Morning lows bottomed out near 17.00°C across interior areas of Trinidad, generally remaining in the low twenties to upper teens across both islands. Minimum low temperatures were recorded as of 7:00 AM.
Morning lows across Trinidad have dipped near or below 20°C over the last two days, with a few areas just above 17°C on Wednesday morning as of 7:00 AM. At Piarco, temperatures dipped to 19.1°C.
Parts of interior Trinidad, such as Penal, saw morning low temperatures as low as 17.04°C. Temperatures across Tobago, albeit still cool, have remained above 23°C.
The record low temperature for April at Piarco (where official records at kept and recorded) was 17.8°C.
Low temperatures during this time of year are normal.
As we progress through the week, overnight low temperatures are forecast to remain in the low twenties across both islands, with areas in the upper teens across parts of Trinidad for one more night. However, with increasing low-level moisture on Thursday, temperatures may not return below that 20-degree point.
According to the Trinidad and Tobago Meteorological Service, “This was also followed by a 19.8°C min, recorded on the 31st of March. The minimum temperature is expected to remain fairly low over the next few days, however some changes in the atmosphere would make it unlikely to go below 21°C”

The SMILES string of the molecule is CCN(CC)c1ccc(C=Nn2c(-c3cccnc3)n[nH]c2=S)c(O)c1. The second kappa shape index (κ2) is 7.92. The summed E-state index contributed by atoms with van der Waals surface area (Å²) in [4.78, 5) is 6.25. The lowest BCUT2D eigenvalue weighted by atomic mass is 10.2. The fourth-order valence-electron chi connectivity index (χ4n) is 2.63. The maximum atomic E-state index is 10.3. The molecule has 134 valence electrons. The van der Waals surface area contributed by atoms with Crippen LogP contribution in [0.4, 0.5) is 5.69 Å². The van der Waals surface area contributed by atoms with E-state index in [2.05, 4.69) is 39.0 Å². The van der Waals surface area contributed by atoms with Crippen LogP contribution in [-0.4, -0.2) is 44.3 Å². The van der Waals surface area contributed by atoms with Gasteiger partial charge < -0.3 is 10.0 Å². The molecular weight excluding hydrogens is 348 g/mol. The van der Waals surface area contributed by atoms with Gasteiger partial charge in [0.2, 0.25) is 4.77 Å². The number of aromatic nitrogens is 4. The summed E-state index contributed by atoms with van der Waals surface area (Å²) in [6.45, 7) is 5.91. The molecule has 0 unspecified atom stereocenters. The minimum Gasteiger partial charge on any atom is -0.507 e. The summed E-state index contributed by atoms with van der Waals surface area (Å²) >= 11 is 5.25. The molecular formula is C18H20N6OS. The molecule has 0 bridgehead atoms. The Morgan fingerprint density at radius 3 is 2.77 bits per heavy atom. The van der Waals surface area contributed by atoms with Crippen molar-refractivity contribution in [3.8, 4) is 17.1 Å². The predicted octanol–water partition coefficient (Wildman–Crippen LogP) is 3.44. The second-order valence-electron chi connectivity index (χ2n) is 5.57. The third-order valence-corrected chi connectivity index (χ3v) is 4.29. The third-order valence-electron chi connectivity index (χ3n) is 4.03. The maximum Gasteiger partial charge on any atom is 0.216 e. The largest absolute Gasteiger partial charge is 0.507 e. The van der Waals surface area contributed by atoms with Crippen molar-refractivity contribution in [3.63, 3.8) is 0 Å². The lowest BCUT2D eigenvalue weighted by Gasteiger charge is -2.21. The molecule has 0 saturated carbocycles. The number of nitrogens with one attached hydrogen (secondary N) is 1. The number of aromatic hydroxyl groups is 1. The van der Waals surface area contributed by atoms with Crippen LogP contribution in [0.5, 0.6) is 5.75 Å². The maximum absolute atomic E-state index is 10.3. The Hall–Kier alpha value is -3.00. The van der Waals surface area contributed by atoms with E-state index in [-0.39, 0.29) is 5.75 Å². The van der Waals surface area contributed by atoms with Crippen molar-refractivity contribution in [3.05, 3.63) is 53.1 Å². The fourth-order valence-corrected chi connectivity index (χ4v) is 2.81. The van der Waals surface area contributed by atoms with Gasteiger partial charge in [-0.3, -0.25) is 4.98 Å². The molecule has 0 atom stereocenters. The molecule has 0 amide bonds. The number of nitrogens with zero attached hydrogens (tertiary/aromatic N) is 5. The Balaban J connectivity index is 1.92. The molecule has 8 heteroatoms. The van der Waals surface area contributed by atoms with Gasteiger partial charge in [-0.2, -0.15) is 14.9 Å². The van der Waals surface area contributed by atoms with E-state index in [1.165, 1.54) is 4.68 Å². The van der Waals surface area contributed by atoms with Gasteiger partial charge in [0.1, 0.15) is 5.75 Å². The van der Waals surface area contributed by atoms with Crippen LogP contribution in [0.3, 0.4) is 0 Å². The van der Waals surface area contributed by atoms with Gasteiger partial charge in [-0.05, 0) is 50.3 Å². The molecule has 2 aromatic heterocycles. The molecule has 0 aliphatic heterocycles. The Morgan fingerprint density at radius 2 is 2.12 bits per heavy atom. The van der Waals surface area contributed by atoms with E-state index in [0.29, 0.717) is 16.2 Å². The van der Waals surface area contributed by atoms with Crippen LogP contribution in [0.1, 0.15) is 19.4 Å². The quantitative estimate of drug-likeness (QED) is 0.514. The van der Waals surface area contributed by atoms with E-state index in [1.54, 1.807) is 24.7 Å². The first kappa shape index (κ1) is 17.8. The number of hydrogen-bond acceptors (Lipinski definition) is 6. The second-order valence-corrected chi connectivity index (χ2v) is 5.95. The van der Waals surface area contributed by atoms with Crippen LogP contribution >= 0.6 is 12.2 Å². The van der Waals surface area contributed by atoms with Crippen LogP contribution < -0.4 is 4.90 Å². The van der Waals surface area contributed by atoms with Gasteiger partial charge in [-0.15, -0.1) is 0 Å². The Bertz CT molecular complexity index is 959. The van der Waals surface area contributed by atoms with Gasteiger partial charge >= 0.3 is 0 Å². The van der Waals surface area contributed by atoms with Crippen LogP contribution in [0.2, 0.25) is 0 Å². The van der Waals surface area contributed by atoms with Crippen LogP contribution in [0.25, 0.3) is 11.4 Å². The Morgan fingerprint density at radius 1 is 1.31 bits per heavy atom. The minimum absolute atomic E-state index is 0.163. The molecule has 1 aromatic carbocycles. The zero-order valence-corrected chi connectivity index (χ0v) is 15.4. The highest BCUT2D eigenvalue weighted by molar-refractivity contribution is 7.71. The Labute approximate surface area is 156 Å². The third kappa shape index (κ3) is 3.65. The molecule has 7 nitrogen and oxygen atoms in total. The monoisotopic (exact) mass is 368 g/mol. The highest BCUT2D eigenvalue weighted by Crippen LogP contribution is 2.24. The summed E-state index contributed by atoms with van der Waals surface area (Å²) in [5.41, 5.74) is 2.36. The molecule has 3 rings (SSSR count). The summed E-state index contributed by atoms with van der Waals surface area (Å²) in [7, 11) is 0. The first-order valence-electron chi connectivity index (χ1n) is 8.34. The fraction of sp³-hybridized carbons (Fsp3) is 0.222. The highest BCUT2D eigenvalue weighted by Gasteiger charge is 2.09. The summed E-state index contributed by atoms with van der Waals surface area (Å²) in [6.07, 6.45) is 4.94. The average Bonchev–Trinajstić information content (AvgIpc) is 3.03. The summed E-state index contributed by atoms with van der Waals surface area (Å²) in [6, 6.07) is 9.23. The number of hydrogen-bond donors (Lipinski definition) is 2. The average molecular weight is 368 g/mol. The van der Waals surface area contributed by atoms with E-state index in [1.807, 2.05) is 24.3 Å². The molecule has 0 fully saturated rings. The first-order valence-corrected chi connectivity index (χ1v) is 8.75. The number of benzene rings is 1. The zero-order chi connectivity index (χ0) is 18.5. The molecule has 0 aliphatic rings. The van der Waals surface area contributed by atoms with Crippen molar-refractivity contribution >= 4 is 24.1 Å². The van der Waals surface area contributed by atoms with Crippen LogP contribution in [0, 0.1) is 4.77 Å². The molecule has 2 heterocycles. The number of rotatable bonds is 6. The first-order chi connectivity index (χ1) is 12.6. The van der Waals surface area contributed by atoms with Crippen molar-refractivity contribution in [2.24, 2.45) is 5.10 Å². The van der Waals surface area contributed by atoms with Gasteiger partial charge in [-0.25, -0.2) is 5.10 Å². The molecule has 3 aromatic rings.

Cool temperatures across Trinidad result of several factors occurring:
- Calm/near calm winds
- Almost no cloud coverage
- Winds originating from the Northeast to the north at some of the lower levels of the atmosphere (over Trinidad)
- Low amounts of low-level moisture (water vapor)
The dew point, which is the atmospheric temperature below which water droplets begin to condense and dew can form, meteorologists can determine both the moisture content of the atmosphere near the surface, as well as an estimate for the minimum temperature.
A lower dew point means that there is less water vapor in the air. Water vapor can absorb and radiate heat back to the surface. Hence, the lower the water vapor content, the more infrared radiation (i.e. long-wave radiation) can escape from the surface of the earth and cause rapid cooling.
Calm winds and no cloud coverage are due to a persistent sub-tropical high-pressure system that continues to dominate the weather during the dry season, causing dry air at mid and upper levels of the atmosphere, inhibiting cloud formation.
Lack of cloud coverage also leads to fairly warm days, where temperatures can reach 30-33°C.
Particularly during El Niño years (we are in ENSO neutral conditions, with similar conditions to La Niña likely later this year), winter storms move further southward across the United States, increasing the likelihood of cold frontal systems moving across the Caribbean and further dipping temperatures. On the rare occasion, a cold front does manage to make it as far south as Trinidad and Tobago, cold conditions would be due to a process called advection, where there is a horizontal mass movement of air.
For vulnerable persons, who might be especially susceptible to cooler temperatures, such as babies or people suffering from arthritis, it may be best to layer up as a way to keep warm at night.